Living in the Moment
In truth, moment by moment, we are confronted with the unknown. None of us knows what the next moment will bring. According to Buddhist psychology, with the arising of each moment we find ourselves momentarily uncertain and apprehensive, but these gaps are beneath our radar. Ego deflects attention away from this gap of uncertainty and ambiguity by provoking us to make a familiar gesture.
Sitting down with a friend or intimate we might immediately make small talk to break the awkwardness of silence and to avoid the nakedness of simply looking at one another, which is so revealing. The spinning of thoughts is a marvellous strategy for deceiving ourselves. It is similar to twirling a lit incense stick in a circular motion at night. It offers the visual illusion of an unbroken circle. Ego uses the same strategy with thoughts, images and feelings, creating the convincing sense of a solid and continuous entity, 'me' while reinforcing our familiar description of the world.
Moments of uncertainty are like being a foreign country where you don't speak the language and where you've lost both your wallet and your passport. In the Tibetan Buddhist teachings, that bare moment is called a bardo. This gap or interval is a wrinkle in time, between the ending of one thing and the beginning of the next. Here there are no familiar reference points to reinforce our sense of self. There are many potential possibilities in that gap, but we are not taught by our parents or our teachers to value this gap.
Mindfulness, on and off the cushion, is the practice of leaning into this edge of uncertainty, where we can glimpse the mechanics of experience directly. In the usual flow of our daily routines we do not objectively witness the infrastructure of what we commonly refer to as ’myself’. Buddhism teaches us that when our attention is distracted away from the experience of now-ness, there is a tendency to go on automatic pilot. We insert habitual thoughts, feelings and behaviour into the neutral space of now-ness, and are then reassured that we know who we are.
The history of ego is the constant effort to seek confirmation in the eyes of the world to reassure ourselves that our self-image or self-concept is reinforced. The result is that we create a cocoon of safety and security, but we risk repeating ourselves without ever feeling that our life is a genuine journey. The Buddhist path inspires us to cultivate the courage of a warrior so that we are more willing to open into that naked space of now-ness without overlaying it with our old patterns.
From a meditators’ point of view, the gap or the moment of now-ness, holds the secret of our egoless identity. It reveals that we are more a field of awareness rather than a solid centre in here. In moments of clarity we suspect that ego doesn't speak for our totality.
Ego colonizes our experiences, separating us from the larger source of energy that is the world. In the experience of now-ness, we do not stand out and apart from experience, but we’re it, the entire field of experience. We are not who we think are, and that thought is both terrifying and liberating.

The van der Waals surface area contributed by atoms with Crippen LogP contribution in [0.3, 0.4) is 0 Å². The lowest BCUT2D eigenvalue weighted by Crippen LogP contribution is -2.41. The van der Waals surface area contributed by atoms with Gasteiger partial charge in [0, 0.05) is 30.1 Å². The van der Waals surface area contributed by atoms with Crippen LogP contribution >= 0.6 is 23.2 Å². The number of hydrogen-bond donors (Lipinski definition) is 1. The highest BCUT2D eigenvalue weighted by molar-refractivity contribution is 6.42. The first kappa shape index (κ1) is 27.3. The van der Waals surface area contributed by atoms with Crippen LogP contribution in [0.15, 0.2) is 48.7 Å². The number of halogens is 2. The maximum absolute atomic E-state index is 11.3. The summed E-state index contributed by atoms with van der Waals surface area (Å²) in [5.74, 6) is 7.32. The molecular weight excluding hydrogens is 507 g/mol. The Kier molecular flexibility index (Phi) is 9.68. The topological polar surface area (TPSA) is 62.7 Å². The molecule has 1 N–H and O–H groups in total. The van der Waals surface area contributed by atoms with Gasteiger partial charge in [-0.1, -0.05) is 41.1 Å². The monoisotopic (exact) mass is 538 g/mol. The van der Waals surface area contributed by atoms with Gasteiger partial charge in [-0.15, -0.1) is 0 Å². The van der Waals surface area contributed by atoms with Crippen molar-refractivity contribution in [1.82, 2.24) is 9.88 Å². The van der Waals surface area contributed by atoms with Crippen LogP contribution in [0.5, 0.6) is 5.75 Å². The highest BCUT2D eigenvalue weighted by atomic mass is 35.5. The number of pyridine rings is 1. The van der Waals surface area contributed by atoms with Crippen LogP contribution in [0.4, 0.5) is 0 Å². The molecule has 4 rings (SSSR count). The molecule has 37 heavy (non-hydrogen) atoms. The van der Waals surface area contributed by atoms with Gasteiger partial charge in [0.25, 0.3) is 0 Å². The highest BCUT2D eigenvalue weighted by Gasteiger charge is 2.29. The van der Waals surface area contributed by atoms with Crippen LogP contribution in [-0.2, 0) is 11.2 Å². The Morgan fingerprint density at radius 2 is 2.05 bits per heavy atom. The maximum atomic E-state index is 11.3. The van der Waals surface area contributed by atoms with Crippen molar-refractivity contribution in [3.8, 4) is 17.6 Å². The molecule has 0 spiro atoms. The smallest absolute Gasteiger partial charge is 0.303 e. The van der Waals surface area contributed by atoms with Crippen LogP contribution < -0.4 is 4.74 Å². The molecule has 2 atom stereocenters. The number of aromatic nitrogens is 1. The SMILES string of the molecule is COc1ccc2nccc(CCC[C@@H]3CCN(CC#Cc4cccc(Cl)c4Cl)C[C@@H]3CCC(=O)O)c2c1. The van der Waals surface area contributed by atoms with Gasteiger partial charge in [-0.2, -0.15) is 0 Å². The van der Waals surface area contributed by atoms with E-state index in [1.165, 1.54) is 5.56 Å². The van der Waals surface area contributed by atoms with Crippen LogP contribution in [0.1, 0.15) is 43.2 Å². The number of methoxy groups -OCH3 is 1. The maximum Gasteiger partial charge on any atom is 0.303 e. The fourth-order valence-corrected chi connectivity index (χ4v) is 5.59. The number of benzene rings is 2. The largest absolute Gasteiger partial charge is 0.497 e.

In order for our spiritual path to evolve it is necessary to develop appreciation for neutral space, to actually communicate with those gaps before we go on automatic pilot. What would this look like? Can you remember a time when you paused momentarily just before you were about to bite into a peach, and suddenly inhaled its sweet fragrance or were delighted by its pastel red colour? Can you remember a time when you were fully present with a loved one, as a precious moment was unfolding, and your heart opened? Can you stop the world for a moment in order to hear the melodious chirping of a bird, or delight in the cool breeze moving across your face that playfully tussles your hair?
Initially these moments can be disorienting because they break up the hypnotic flow of our habitual activities. By interrupting our continuous mind static we challenge our tired categories that frame the world into good and bad, ugly and the beautiful. By actually pausing and learning to appreciate those moments of uncertainty, we enter into intimate relationship with the always naked quality of now-ness.
The experience of now-ness offers a brightness that allows for insight and understanding, and a heat that radiates both passion and compassion. When we open to this energy without ego's manipulations it inspires us to appreciate this wonderful natural world in spite of all the terrible things occurring on the planet.
Living within this openness is unchartered. There is no map, so the quality of experience is very fresh and revealing. The unfolding of our very lives provides the guidance necessary for life to be a journey, liberated from ego's tyranny.
Ira Rechtshaffer holds a Ph.D. in Buddhist studies and has been a Buddhist meditation practitioner for 40 years. He has been a psychotherapist for the past 25 years, integrating spiritual vision with psychological process in an effort to return ‘soul’ to the helping relationship. Ira’s latest book ‘Mindfulness and Madness’, published by John Hunt Publishing is now available.
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